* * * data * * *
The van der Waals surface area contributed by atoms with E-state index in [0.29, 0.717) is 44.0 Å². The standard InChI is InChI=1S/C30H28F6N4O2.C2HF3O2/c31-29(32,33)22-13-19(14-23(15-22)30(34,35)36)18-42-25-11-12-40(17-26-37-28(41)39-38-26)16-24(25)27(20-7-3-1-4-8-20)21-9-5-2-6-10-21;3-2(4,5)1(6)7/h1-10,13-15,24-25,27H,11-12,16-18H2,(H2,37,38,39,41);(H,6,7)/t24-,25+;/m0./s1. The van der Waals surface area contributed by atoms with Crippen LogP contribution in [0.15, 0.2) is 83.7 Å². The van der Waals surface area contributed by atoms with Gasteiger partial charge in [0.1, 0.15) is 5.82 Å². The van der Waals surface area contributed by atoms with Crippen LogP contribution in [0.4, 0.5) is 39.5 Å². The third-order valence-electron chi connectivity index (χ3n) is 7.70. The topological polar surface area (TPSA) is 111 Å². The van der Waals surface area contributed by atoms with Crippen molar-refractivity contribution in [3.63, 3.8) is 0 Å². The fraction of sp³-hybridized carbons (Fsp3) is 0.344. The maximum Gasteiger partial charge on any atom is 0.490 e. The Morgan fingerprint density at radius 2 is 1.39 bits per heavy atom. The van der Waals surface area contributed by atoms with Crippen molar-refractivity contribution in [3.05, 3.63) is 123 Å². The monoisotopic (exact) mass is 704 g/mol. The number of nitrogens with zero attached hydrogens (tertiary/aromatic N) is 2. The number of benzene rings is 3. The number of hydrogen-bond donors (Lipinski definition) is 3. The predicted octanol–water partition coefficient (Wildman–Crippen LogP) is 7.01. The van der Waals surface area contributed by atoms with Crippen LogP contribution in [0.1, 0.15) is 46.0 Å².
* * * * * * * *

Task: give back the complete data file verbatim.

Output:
The van der Waals surface area contributed by atoms with E-state index in [0.29, 0.717) is 44.0 Å². The standard InChI is InChI=1S/C30H28F6N4O2.C2HF3O2/c31-29(32,33)22-13-19(14-23(15-22)30(34,35)36)18-42-25-11-12-40(17-26-37-28(41)39-38-26)16-24(25)27(20-7-3-1-4-8-20)21-9-5-2-6-10-21;3-2(4,5)1(6)7/h1-10,13-15,24-25,27H,11-12,16-18H2,(H2,37,38,39,41);(H,6,7)/t24-,25+;/m0./s1. The van der Waals surface area contributed by atoms with Crippen LogP contribution in [0.15, 0.2) is 83.7 Å². The van der Waals surface area contributed by atoms with Gasteiger partial charge in [0.1, 0.15) is 5.82 Å². The van der Waals surface area contributed by atoms with Crippen LogP contribution in [0.4, 0.5) is 39.5 Å². The third-order valence-electron chi connectivity index (χ3n) is 7.70. The topological polar surface area (TPSA) is 111 Å². The van der Waals surface area contributed by atoms with Crippen molar-refractivity contribution in [3.63, 3.8) is 0 Å². The fraction of sp³-hybridized carbons (Fsp3) is 0.344. The maximum Gasteiger partial charge on any atom is 0.490 e. The Morgan fingerprint density at radius 2 is 1.39 bits per heavy atom. The van der Waals surface area contributed by atoms with Crippen molar-refractivity contribution in [3.05, 3.63) is 123 Å². The monoisotopic (exact) mass is 704 g/mol. The number of nitrogens with zero attached hydrogens (tertiary/aromatic N) is 2. The number of benzene rings is 3. The number of hydrogen-bond donors (Lipinski definition) is 3. The predicted octanol–water partition coefficient (Wildman–Crippen LogP) is 7.01. The van der Waals surface area contributed by atoms with Crippen LogP contribution in [0.1, 0.15) is 46.0 Å².